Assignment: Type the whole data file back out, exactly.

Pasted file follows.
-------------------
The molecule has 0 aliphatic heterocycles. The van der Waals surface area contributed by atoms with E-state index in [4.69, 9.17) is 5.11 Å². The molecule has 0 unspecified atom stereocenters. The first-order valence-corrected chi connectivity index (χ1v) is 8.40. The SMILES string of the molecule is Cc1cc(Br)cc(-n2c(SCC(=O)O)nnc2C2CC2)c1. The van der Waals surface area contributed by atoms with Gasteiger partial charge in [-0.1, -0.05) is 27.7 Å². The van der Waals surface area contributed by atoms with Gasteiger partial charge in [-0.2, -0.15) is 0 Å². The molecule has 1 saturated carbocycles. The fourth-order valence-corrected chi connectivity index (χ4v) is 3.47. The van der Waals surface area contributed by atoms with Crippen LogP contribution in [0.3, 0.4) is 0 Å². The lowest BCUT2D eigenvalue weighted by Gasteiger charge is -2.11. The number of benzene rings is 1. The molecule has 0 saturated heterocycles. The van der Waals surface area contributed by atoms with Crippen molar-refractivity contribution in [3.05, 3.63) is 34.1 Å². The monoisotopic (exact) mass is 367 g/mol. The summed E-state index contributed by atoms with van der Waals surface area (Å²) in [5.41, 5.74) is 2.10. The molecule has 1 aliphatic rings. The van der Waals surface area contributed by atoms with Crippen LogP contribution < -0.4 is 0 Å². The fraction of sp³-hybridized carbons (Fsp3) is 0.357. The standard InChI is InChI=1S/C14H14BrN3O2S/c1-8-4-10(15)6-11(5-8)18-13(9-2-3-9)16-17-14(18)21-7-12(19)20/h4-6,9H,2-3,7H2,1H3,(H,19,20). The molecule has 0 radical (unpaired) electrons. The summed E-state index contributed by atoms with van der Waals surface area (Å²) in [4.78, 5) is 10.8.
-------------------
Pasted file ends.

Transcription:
The molecule has 0 aliphatic heterocycles. The van der Waals surface area contributed by atoms with E-state index in [4.69, 9.17) is 5.11 Å². The molecule has 0 unspecified atom stereocenters. The first-order valence-corrected chi connectivity index (χ1v) is 8.40. The SMILES string of the molecule is Cc1cc(Br)cc(-n2c(SCC(=O)O)nnc2C2CC2)c1. The van der Waals surface area contributed by atoms with Gasteiger partial charge in [-0.1, -0.05) is 27.7 Å². The van der Waals surface area contributed by atoms with Gasteiger partial charge in [-0.2, -0.15) is 0 Å². The molecule has 1 saturated carbocycles. The fourth-order valence-corrected chi connectivity index (χ4v) is 3.47. The van der Waals surface area contributed by atoms with Crippen LogP contribution in [0.3, 0.4) is 0 Å². The lowest BCUT2D eigenvalue weighted by Gasteiger charge is -2.11. The number of benzene rings is 1. The molecule has 0 saturated heterocycles. The van der Waals surface area contributed by atoms with Crippen molar-refractivity contribution in [3.05, 3.63) is 34.1 Å². The monoisotopic (exact) mass is 367 g/mol. The summed E-state index contributed by atoms with van der Waals surface area (Å²) in [5.41, 5.74) is 2.10. The molecule has 1 aliphatic rings. The van der Waals surface area contributed by atoms with Crippen LogP contribution < -0.4 is 0 Å². The fraction of sp³-hybridized carbons (Fsp3) is 0.357. The standard InChI is InChI=1S/C14H14BrN3O2S/c1-8-4-10(15)6-11(5-8)18-13(9-2-3-9)16-17-14(18)21-7-12(19)20/h4-6,9H,2-3,7H2,1H3,(H,19,20). The molecule has 0 radical (unpaired) electrons. The summed E-state index contributed by atoms with van der Waals surface area (Å²) in [4.78, 5) is 10.8.